What people are saying - Write a review
We haven't found any reviews in the usual places.
Other editions - View all
acted with Applause Anne of Denmark Appian Author Ben Johnson Black-Fryars borrow'd call'd Cambridge Character Comedy Copies of Verses Court Death Dedicated to Sir dicated Dramatick Pieces Drury-Lane Dryden Duke of Newcastle Duke of York's Duke's Theatre Earl of Dorset English Euripides excellent fame Farce Fletcher French ft ft ft gedy Henry Hist Historical Play Humour ibid John King Charles King James Kingdom of Ireland Lady Langbain likewise Lord Love Lovers Majesty's Servants Masque medy never acted Number oblig'd Opera Pastoral perform'd plause Play is taken Play is writ Play was acted Plot Plutarch Poems Poet Poetry Prince printed private House Prologue Queen Elizabeth Queen's Theatre racter Reign of King reviv'd Richard Right Honourable Scene Stage Suetonius Theatre in Little Theatre Royal Thomas Tragedy Tragi-Comedy Translation VIII writ one Play writ two Plays Writings written wrote York's Theatre
Page 228 - Caesar did never wrong but with just cause;" and such like, which were ridiculous. But he redeemed his vices with his virtues. There was ever more in him to be praised than to be pardoned.
Page 225 - Upon his leaving School, he seems to have given intirely into that way of Living which his Father propos'd to him; and in order to settle in the World after a Family manner, he thought fit to marry while he was yet very Young.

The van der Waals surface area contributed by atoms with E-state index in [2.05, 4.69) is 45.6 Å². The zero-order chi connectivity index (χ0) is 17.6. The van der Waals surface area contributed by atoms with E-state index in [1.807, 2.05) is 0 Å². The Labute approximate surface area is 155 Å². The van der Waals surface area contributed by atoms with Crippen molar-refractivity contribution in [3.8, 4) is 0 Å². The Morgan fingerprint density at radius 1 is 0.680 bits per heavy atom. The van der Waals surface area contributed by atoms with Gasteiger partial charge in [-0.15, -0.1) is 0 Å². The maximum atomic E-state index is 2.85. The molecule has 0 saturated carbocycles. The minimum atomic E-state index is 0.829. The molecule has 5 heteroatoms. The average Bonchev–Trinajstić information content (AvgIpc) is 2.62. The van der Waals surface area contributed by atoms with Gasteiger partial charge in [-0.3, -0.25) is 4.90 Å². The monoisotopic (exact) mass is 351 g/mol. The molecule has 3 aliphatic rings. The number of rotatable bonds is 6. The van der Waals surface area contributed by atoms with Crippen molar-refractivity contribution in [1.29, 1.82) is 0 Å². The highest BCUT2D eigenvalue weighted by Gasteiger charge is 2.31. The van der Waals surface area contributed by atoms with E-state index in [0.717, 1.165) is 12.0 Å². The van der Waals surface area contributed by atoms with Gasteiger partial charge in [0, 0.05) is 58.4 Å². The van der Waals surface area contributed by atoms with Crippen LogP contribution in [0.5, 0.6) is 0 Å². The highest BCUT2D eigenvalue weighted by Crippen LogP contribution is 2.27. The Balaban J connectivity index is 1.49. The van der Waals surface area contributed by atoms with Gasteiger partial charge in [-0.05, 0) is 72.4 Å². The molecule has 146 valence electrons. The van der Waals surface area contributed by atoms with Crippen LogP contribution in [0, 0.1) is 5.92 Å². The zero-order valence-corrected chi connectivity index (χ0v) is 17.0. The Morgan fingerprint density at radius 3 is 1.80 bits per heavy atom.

Page 72 - I may say very peculiar to him, which is, that his parts did not decline with his years, but that he was an improving writer to his...
Page 228 - ... mine own candour, for I lov'd the man, and do honour his memory, on this side idolatry, as much as any.
Page 224 - ... as gentlemen. His father, who was a considerable dealer in wool, had so large a family, ten children in all, that though he was his eldest son, he could give him no better education than his own employment.
Page 71 - I may say, of very pleasing access ; but something slow, and, as it were, diffident in his advances to others. He had something in his nature, that abhorred intrusion into any society whatsoever.
Page 71 - Indeed it is to be regretted that he was rather blameable in the other extreme ; for by that means he was personally less known, and consequently his character might become liable both to misapprehensions and misrepresentations. To the best of my knowledge and observation, he was, of all the men that...